Sony on Tuesday announced that it has sold more than 5.3 million PlayStation 4 consoles, meeting its publicly announced goal to sell more than 5 million units by March. But with the Xbox One falling further behind its next-gen rival, Microsoft is now pinning its first-year hopes on a new and unproven game called Titanfall. And the company is pushing hard to make the game a success even before it's released next month.

"We are extremely grateful for the continued passion and support of PlayStation fans," Sony's Andrew House noted in a prepared statement. "The PlayStation 4 system's momentum just keeps growing stronger."

Related: "Is Sony Edging Ahead of Microsoft in Next-Gen Console War?"

That's a fair statement: Although it was initially unclear whether the PlayStation 4's sales advantage over the Xbox One through the holiday period was sustainable, the PlayStation 4 went on to outsell the Xbox One 2-to-1 in the United States in January, Sony says, quoting NPD data. The 5.3 million figure is as of February 8, and it represents sales to consumers, not just sales into the channel.

This is all the more impressive when you consider that the PlayStation 4 has yet to launch in Sony's home market of Japan. It will launch there on Saturday alongside about 25 game titles, many of which are specific to that very important market.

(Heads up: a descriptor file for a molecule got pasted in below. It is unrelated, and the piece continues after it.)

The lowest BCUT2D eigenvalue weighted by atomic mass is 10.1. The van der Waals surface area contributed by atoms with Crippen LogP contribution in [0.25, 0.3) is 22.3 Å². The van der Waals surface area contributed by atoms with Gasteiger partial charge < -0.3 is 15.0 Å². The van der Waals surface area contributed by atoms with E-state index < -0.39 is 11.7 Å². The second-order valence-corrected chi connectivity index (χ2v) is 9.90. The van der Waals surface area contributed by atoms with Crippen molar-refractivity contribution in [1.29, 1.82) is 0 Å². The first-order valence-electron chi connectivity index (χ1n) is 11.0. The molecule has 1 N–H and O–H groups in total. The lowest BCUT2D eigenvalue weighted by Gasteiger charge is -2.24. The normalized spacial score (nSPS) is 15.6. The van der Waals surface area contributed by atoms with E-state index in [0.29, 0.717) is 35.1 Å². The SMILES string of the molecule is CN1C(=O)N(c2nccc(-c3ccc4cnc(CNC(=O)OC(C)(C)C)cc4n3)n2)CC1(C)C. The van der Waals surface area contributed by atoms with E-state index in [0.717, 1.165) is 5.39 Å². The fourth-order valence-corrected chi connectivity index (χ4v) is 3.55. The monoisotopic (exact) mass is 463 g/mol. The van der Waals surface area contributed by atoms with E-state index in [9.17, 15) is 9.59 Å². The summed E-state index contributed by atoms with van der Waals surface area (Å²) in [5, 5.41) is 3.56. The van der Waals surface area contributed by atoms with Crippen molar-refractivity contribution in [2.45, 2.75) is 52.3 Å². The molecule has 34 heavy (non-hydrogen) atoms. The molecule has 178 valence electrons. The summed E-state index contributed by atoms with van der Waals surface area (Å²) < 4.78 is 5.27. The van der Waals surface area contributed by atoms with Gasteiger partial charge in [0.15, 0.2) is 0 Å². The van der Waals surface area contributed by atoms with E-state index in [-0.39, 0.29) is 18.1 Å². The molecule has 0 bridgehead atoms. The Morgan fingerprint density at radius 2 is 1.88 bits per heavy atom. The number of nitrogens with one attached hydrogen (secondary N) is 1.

Falling behind early in the next-gen race, Microsoft has seemingly put all its eggs in one basket: a new game called Titanfall that will be offered only on Xbox One (and on Windows-based PCs). Developed by a newcomer company called Respawn, Titanfall combines the frenetic and violent multiplayer mayhem of Call of Duty with a futuristic setting that includes, most notably, giant mechanical robots, called titans, that players can control. (The name refers to the way the titans are delivered to the player: They fall from the sky.)

"Every Xbox fan has been dying to know more about Titanfall," a recent Xbox Wire post notes. And the corporate blog has been plugging away with a steady stream of new posts about the game for the past few weeks in some mad bid to build excitement. An invitation-only closed beta gave way to a public beta last weekend, and most people do seem to be pretty impressed.

How big is Titanfall to Microsoft? It has pushed up the release of the March 2014 System Update for Xbox One specifically so that it will be delivered before Titanfall arrives. And Microsoft worked with Respawn on a redesigned version of the Xbox One wireless controller.

But Titanfall is just a single game, and though it's possible that Respawn might have a Gears of War-level success on its hands, it's a bit early to be hoping for Call of Duty or Madden numbers. And Microsoft's PlayStation 4 problems probably have more to do with pricing than games, anyway. Its console costs $100 more than the PlayStation 4. To get consumers to upgrade, the firm will need to lower prices and deliver a lot more new games.

Related: "Microsoft vs. Sony in Dueling E3 Presentations"